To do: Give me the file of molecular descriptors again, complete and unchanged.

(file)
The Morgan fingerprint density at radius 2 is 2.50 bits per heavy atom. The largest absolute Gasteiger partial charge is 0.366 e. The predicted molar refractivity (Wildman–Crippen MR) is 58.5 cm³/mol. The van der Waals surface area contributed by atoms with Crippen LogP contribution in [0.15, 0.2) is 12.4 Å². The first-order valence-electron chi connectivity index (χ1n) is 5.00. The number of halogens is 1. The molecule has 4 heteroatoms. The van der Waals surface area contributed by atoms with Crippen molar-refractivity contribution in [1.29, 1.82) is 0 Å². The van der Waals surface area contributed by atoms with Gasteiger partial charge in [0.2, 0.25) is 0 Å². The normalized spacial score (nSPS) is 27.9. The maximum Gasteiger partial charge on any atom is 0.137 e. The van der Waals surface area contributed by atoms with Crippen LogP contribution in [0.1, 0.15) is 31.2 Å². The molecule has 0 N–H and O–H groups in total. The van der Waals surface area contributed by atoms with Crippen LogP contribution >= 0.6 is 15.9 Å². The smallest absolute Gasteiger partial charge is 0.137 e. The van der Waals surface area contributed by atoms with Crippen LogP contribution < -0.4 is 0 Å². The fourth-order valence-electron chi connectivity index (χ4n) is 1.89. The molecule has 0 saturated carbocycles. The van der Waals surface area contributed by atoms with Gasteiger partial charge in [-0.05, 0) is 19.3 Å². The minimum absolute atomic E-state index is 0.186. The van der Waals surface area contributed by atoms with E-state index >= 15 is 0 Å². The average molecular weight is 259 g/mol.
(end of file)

The Morgan fingerprint density at radius 2 is 2.50 bits per heavy atom. The largest absolute Gasteiger partial charge is 0.366 e. The predicted molar refractivity (Wildman–Crippen MR) is 58.5 cm³/mol. The van der Waals surface area contributed by atoms with Crippen LogP contribution in [0.15, 0.2) is 12.4 Å². The first-order valence-electron chi connectivity index (χ1n) is 5.00. The number of halogens is 1. The molecule has 4 heteroatoms. The van der Waals surface area contributed by atoms with Crippen molar-refractivity contribution in [1.29, 1.82) is 0 Å². The van der Waals surface area contributed by atoms with Gasteiger partial charge in [0.2, 0.25) is 0 Å². The normalized spacial score (nSPS) is 27.9. The maximum Gasteiger partial charge on any atom is 0.137 e. The van der Waals surface area contributed by atoms with Crippen LogP contribution in [0.1, 0.15) is 31.2 Å². The molecule has 0 N–H and O–H groups in total. The van der Waals surface area contributed by atoms with Crippen LogP contribution >= 0.6 is 15.9 Å². The smallest absolute Gasteiger partial charge is 0.137 e. The van der Waals surface area contributed by atoms with Crippen LogP contribution < -0.4 is 0 Å². The fourth-order valence-electron chi connectivity index (χ4n) is 1.89. The molecule has 0 saturated carbocycles. The van der Waals surface area contributed by atoms with Gasteiger partial charge in [-0.05, 0) is 19.3 Å². The minimum absolute atomic E-state index is 0.186. The van der Waals surface area contributed by atoms with E-state index >= 15 is 0 Å². The average molecular weight is 259 g/mol.